A brother, being tempted by a demon, went to a hermit and said, “those two monks over there live together sinfully.” But the hermit knew that a demon was deceiving him. So he called the brothers to him. In the evening he put out a mat for them, and covered them with a single blanket, and said, “they are sons of God, and holy persons.” But he said to his disciple, “Shut this slandering brother up in a cell by himself; he is suffering from the passion of which he accuses them.”
Nicodemus, on of [the members of the Pharisees] who had gone to [Jesus] earlier, said to them, “Does out law condemn a man before it first hears him, and finds out what he is doing?” They answered and said to him, “You are not from Galilee also, are you? Look and see that no prophet arises from Galilee.” Then each went to his own house. (John 7: 52-53)
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There is an entire section of the topical collection of the sayings of the desert fathers devoted to ‘non-judgment’—and that is in addition to the groups of sayings on ‘nothing done for show’ and ‘humility.’ The desert ascetics—and the fathers have more to say about this than the mothers—insisted on humility as the defining characteristic of the monastic life. To accuse another brother or sister of a sin, and to complain of it to one’s superior, was a sure sign that something was lacking in the accuser rather than the accused. Certainly there are a great many cases of monks falling into sin and doing penance, but in those instances the monk is convicted of his sin, often by the humility and charity of his fellows, or of his superior.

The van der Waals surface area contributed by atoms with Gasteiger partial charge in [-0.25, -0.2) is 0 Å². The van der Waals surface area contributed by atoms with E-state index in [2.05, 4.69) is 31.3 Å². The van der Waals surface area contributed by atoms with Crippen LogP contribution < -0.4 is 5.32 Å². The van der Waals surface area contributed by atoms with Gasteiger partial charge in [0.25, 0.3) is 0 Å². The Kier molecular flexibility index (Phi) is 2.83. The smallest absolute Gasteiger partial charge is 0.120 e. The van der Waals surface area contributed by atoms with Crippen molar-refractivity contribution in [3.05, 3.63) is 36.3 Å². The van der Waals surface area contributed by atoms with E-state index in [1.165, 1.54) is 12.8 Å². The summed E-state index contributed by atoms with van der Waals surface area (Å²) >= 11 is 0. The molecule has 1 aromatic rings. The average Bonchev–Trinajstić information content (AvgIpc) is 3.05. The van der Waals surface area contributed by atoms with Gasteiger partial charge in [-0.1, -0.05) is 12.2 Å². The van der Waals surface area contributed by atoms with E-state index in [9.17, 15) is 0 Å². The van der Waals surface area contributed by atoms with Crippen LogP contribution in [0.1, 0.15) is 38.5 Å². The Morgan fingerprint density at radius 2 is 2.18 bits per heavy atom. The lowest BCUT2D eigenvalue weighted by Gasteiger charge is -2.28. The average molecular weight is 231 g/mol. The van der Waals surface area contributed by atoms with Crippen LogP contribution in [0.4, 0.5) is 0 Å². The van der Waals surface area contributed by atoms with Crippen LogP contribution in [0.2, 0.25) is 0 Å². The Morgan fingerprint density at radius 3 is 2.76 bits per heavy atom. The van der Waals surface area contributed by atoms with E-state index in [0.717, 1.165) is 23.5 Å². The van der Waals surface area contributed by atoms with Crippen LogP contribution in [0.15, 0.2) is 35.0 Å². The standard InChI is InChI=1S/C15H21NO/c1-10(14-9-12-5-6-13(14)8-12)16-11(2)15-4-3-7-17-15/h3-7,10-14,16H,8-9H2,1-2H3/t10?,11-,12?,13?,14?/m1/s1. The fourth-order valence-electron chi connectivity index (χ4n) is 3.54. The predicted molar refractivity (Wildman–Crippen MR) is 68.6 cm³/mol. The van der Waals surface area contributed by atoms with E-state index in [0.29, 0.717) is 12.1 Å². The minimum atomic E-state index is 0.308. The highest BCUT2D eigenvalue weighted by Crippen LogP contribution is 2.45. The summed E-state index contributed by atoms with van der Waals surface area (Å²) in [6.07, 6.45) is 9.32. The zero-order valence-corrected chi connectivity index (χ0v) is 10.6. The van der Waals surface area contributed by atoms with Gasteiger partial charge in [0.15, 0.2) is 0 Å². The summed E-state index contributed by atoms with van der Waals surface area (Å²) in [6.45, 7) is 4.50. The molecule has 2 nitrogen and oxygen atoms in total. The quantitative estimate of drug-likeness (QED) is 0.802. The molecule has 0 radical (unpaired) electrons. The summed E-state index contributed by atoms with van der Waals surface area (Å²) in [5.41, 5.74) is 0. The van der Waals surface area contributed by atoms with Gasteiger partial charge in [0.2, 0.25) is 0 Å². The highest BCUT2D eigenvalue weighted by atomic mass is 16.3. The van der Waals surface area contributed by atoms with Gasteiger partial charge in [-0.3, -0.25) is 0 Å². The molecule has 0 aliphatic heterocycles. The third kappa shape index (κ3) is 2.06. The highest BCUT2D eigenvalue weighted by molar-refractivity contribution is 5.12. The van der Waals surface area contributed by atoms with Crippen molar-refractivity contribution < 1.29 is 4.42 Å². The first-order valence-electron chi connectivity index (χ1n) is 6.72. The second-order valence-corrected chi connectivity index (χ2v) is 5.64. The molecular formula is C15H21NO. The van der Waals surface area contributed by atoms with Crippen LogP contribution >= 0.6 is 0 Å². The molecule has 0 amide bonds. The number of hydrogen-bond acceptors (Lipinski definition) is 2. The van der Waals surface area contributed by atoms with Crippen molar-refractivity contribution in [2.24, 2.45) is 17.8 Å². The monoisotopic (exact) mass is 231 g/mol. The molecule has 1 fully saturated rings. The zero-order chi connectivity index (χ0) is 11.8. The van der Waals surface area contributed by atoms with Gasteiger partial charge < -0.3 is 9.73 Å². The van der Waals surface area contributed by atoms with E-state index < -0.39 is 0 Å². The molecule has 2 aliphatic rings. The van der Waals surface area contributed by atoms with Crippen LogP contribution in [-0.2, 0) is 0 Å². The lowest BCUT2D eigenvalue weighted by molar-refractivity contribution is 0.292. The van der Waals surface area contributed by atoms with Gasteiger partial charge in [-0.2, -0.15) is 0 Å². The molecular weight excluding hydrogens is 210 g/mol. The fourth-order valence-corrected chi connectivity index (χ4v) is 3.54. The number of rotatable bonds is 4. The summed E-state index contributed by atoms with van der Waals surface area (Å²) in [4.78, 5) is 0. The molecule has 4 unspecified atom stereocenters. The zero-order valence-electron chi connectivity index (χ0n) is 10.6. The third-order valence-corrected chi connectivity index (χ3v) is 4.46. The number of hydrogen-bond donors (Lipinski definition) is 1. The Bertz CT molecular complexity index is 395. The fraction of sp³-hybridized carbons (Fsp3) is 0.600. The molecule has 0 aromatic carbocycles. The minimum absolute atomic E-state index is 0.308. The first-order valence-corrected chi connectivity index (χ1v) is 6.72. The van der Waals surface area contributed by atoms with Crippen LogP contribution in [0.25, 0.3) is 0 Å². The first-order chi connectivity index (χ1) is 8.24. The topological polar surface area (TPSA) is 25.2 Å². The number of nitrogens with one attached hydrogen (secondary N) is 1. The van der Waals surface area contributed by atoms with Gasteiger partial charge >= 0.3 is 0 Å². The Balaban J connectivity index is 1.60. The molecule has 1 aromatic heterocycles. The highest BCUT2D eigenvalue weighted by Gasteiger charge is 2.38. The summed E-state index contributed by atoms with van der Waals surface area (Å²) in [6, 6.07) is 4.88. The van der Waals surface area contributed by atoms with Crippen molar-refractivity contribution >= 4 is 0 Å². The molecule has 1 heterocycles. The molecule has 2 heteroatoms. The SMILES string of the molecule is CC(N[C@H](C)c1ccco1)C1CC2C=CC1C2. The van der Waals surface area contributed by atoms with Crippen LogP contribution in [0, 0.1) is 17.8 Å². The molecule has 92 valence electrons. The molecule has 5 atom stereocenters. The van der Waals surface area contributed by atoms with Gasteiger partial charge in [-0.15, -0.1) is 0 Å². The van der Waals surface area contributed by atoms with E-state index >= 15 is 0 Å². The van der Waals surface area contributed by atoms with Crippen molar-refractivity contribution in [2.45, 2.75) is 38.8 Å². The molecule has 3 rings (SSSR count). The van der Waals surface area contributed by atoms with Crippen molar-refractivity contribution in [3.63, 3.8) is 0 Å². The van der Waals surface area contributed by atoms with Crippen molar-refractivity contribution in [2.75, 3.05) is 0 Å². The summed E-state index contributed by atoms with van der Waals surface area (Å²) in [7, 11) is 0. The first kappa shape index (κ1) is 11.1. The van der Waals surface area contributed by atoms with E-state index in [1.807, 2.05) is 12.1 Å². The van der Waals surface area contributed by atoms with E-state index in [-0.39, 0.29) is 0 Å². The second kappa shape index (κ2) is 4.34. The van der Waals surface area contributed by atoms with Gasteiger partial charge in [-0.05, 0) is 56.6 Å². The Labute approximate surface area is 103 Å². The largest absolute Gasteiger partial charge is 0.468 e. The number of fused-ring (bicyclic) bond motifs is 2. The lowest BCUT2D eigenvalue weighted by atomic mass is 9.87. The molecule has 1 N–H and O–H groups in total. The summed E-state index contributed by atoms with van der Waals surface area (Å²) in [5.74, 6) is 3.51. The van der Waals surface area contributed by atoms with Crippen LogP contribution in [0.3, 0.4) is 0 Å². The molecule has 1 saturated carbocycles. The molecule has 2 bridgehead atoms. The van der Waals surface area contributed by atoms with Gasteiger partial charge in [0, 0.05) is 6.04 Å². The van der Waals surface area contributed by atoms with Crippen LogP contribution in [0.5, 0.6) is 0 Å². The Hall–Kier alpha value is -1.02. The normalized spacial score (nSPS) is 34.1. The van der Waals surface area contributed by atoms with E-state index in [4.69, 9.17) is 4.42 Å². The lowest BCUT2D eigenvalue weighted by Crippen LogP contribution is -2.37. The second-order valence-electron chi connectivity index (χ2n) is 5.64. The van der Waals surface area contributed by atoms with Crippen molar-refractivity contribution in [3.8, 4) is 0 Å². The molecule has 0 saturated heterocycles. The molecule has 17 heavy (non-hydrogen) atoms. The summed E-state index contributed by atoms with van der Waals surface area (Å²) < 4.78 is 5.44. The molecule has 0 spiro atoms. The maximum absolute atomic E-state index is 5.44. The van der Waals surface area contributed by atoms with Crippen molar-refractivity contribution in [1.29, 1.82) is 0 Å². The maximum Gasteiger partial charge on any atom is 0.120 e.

It is much easier to be like the Pharisees, and rest easy in the certainty that we know where prophets come from, and we know not to trust someone who comes from some other quarter. Jesus’s authenticity as a prophet was ruled out before he was even given a hearing: “Can anything good come out of Nazareth?” Apparently not: Galilee had never produced any prophet, and the Pharisees were sure that the Scripture said nothing about a prophet to come out of Galilee. Nicodemus, while hesitant, demonstrates a kind of openness and discernment that the desert ascetics would probably have welcomes. Listen and evaluate, he suggests; let’s not jump to conclusions without any evidence.
What we think we ‘know’ can be so deceptive—like the “slandering brother” in the saying, we are quicker to accuse than to confess. Lent offers us a chance to turn that critical gaze toward our own souls, and look carefully; to examine our consciences and see whether we ought to confess our own sins, rather than accuse our brothers and sisters in Christ.